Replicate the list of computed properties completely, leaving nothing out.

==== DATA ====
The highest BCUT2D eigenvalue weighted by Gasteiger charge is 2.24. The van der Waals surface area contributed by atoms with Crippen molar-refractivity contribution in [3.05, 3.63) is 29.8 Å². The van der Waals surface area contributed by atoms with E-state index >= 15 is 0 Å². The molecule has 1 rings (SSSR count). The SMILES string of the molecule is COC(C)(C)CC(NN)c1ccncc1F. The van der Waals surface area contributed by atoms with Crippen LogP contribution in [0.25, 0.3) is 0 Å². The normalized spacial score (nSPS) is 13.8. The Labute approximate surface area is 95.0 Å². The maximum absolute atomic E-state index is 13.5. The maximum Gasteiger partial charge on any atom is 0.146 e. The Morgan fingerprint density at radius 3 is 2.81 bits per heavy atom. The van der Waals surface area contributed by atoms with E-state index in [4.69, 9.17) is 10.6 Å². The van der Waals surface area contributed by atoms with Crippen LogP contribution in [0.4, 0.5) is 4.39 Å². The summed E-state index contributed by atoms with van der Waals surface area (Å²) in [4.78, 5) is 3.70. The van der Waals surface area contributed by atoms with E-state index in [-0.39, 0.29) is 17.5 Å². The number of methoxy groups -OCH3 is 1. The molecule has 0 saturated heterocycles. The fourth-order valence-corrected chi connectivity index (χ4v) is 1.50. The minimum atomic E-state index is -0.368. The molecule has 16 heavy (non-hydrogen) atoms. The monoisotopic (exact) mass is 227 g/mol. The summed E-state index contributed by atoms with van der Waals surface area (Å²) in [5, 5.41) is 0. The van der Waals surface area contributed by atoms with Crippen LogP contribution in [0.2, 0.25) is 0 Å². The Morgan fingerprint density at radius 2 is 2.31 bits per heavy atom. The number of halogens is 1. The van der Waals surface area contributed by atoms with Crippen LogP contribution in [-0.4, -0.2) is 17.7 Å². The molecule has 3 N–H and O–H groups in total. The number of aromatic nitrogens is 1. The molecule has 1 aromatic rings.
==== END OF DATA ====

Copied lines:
The highest BCUT2D eigenvalue weighted by Gasteiger charge is 2.24. The van der Waals surface area contributed by atoms with Crippen molar-refractivity contribution in [3.05, 3.63) is 29.8 Å². The van der Waals surface area contributed by atoms with E-state index >= 15 is 0 Å². The molecule has 1 rings (SSSR count). The SMILES string of the molecule is COC(C)(C)CC(NN)c1ccncc1F. The van der Waals surface area contributed by atoms with Crippen LogP contribution in [0.25, 0.3) is 0 Å². The normalized spacial score (nSPS) is 13.8. The Labute approximate surface area is 95.0 Å². The maximum absolute atomic E-state index is 13.5. The maximum Gasteiger partial charge on any atom is 0.146 e. The Morgan fingerprint density at radius 3 is 2.81 bits per heavy atom. The van der Waals surface area contributed by atoms with E-state index in [4.69, 9.17) is 10.6 Å². The van der Waals surface area contributed by atoms with Crippen LogP contribution in [0.4, 0.5) is 4.39 Å². The summed E-state index contributed by atoms with van der Waals surface area (Å²) in [4.78, 5) is 3.70. The van der Waals surface area contributed by atoms with E-state index in [-0.39, 0.29) is 17.5 Å². The number of methoxy groups -OCH3 is 1. The molecule has 0 saturated heterocycles. The fourth-order valence-corrected chi connectivity index (χ4v) is 1.50. The minimum atomic E-state index is -0.368. The molecule has 16 heavy (non-hydrogen) atoms. The monoisotopic (exact) mass is 227 g/mol. The summed E-state index contributed by atoms with van der Waals surface area (Å²) in [5, 5.41) is 0. The van der Waals surface area contributed by atoms with Crippen LogP contribution in [0.2, 0.25) is 0 Å². The Morgan fingerprint density at radius 2 is 2.31 bits per heavy atom. The number of halogens is 1. The van der Waals surface area contributed by atoms with Crippen LogP contribution in [-0.4, -0.2) is 17.7 Å². The molecule has 3 N–H and O–H groups in total. The number of aromatic nitrogens is 1. The molecule has 1 aromatic rings.